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Semiconductors are elements whose conductivity is between conductors and insulators.
Elements such as germanium, silicon and carbon are insulators of electricity.
But when impurities are added to it, they become semiconductors.
Semiconductors are insulators at low temperature.
The resistance of semiconductors decreases when the temperature increases.
The process of deliberate addition of impurities to a pure semiconductor to enhance
conductivity is called doping.
The impurity atoms are called dopants. The semiconductors are thus called n-type or p-type.
The n-type is with excess of electrons and p-type is with deficient electron.

Types of Semiconductors

Semiconductors are of two types:

1. Intrinsic semiconductors
2. Extrinsic semiconductors
Intrinsic semiconductors: A pure semiconductor which is free of every impurity is called
intrinsic semiconductor. Germanium and silicon are important examples of intrinsic
semiconductors which are widely used in electronics industry.
Extrinsic semiconductors: A doped semiconductor or a semiconductor with suitable impurity
atoms added to it is called extrinsic semiconductor.
Extrinsic semiconductor is of two types:
1. N- type semiconductor
2. P-type semiconductor

Working of Semiconductors

N-type semiconductor: When a pure semiconductor of silicon (Si) in which each Si atom has
four valence electrons, is doped with a controlled amount of pentavalent atoms, say arsenic or
phosphorous or antimony or bismuth, which have five valence electrons, the impurity atoms
will replace the silicon atoms.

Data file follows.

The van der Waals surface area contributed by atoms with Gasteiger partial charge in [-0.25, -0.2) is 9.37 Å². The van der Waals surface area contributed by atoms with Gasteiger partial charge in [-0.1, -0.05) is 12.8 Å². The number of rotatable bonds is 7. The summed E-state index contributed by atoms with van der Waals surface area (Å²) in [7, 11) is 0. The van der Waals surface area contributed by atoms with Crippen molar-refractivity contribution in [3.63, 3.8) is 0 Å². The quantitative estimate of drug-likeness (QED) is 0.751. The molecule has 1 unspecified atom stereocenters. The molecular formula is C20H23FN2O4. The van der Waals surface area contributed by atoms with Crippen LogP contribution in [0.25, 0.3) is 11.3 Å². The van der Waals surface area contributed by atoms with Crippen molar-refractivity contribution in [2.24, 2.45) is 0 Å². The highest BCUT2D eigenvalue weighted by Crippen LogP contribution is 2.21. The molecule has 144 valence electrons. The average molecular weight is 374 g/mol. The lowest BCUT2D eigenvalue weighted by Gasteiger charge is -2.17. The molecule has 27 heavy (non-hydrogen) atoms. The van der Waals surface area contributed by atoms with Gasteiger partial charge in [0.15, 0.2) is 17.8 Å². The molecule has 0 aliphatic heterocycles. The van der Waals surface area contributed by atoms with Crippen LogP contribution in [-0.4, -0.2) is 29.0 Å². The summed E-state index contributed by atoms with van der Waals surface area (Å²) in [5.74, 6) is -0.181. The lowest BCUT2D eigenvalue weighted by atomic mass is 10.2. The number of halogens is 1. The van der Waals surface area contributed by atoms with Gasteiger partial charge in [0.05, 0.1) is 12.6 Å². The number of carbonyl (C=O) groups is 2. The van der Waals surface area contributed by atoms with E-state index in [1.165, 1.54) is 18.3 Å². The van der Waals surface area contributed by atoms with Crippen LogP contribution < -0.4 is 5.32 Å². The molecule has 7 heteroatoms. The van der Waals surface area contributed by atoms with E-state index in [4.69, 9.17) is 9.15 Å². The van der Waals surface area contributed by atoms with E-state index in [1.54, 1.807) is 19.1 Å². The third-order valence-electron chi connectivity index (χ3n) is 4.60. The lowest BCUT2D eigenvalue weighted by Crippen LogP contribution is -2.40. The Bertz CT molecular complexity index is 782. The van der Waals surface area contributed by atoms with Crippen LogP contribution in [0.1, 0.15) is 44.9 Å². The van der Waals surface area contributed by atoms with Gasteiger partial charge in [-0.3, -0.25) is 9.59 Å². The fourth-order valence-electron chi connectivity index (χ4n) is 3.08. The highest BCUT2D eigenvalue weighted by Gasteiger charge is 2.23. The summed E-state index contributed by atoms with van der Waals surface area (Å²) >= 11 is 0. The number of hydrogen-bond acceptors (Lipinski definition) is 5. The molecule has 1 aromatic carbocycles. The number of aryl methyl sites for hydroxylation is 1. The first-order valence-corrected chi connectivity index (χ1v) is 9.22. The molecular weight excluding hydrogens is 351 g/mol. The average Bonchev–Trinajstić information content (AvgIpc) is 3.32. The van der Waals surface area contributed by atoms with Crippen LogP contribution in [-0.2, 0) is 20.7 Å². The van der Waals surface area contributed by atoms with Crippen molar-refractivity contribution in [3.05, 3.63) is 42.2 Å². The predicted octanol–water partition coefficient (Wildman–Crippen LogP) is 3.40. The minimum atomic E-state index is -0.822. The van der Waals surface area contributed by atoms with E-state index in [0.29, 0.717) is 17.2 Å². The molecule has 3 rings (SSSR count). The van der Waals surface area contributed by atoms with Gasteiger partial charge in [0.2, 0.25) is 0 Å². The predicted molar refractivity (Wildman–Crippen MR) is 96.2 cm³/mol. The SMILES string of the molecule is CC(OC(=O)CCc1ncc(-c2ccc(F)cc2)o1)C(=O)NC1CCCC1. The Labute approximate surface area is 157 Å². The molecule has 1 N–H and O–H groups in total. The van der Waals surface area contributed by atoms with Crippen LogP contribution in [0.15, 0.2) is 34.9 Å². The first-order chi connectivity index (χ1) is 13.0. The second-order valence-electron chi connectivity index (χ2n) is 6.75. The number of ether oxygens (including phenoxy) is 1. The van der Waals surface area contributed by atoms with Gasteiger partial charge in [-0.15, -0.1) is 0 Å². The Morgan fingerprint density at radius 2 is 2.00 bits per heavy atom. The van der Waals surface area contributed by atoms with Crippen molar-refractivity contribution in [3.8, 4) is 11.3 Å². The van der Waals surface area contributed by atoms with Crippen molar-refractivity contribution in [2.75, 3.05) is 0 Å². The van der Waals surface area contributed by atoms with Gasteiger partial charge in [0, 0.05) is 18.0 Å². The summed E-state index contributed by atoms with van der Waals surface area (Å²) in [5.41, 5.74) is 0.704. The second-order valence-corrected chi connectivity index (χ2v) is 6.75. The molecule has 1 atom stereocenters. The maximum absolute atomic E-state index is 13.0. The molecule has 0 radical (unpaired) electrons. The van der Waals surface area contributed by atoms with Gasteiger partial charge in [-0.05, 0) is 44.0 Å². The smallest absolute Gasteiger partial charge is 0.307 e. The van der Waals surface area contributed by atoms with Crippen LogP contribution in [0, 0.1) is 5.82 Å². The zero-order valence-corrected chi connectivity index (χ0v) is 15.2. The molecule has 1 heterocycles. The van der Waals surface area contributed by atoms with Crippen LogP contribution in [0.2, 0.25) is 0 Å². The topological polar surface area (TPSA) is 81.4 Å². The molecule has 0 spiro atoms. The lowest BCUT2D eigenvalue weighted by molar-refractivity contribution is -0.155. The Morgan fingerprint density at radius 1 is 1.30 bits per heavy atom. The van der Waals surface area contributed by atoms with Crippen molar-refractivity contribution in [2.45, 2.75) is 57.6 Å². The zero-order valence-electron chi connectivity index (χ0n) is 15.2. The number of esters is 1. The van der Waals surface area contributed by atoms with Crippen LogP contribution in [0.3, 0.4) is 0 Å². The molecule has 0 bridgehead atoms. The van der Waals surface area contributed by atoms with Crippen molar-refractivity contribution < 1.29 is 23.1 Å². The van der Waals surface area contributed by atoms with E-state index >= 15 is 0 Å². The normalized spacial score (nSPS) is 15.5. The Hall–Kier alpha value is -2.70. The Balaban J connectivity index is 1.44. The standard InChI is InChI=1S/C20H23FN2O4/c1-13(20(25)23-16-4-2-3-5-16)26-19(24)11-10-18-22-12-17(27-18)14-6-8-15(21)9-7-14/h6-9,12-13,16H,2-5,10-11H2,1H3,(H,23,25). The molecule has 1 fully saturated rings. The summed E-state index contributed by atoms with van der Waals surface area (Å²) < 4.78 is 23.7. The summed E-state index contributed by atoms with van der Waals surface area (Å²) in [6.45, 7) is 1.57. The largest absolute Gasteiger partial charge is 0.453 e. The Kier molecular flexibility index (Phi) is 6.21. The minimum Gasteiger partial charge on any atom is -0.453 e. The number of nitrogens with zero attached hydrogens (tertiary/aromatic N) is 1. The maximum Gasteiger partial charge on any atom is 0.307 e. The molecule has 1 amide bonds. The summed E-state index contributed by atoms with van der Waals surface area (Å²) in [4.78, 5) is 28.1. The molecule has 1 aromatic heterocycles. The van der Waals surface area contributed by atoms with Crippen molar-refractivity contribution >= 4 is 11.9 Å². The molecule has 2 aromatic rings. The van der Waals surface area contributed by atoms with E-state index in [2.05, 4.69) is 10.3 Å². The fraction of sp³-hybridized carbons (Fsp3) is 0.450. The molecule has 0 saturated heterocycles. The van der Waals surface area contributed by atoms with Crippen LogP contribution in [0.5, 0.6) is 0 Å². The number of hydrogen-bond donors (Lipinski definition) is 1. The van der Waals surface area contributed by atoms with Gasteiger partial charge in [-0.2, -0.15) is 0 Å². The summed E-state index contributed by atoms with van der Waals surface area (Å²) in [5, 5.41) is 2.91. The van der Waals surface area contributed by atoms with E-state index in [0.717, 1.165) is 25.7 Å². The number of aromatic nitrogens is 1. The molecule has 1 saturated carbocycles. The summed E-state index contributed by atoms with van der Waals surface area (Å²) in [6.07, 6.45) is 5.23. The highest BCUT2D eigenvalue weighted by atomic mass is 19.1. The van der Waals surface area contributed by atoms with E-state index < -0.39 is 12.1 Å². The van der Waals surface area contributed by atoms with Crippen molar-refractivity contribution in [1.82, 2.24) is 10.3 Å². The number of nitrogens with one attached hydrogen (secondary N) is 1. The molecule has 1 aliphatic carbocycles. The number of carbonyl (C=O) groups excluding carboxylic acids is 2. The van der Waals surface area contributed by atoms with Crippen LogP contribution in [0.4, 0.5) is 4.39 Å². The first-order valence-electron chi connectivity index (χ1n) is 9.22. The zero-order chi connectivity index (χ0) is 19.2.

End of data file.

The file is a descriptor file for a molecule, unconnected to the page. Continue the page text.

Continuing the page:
The four of the five valence electrons of the impurity atoms will form covalent bonds by
sharing the electrons with the adjoining four atoms of silicon, while the fifth electron is very
loosely bound with the parent impurity atom and is comparatively free to move.
Thus, each impurity atom added donates one free electron to the crystal structure.
These impurity atoms which donate free electrons for the conduction are called donor atoms.
Since the conduction of electricity is due to the motion of electrons, i.e. negative charges or
n-type carriers, therefore, the result ing semiconductor is called donor-type or n-type
On giving up their fifth electron, the donor atoms become positively charged. However, the
matter remains electrically neutral as a whole.
P-type semiconductor: When a pure semiconductor of silicon (Si) in which atom has four
valence electrons is doped with a controlled amount of trivalent atoms say indium (In) or
boron (B) or aluminium (Al) which have three valence electrons, the impurity atoms will
replace the silicon atoms
The three valence electrons of the impurity atom will form covalent bonds by sharing the
electrons of the adjoining three atoms of silicon, while there will be one incomplete covalent
bond with the neighboring Si atom, due to the deficiency of an electron.
This deficiency is completed by taking an electron from one of the Si-Si bonds, thus
completing the In-Si bond.
This makes Indium ionized (negatively charged) and creates a hole. An electron moving from
a Si-Si bond to fill a hole, leaves a hole behind.
That is how, holes move in the semiconductor structure.
The trivalent atoms are called acceptor atoms and the conduction of electricity due to motion
of holes, i.e. positive charges or p-type carriers.
That is why, the resulting semiconductor is called acceptor type or p-type semiconductor.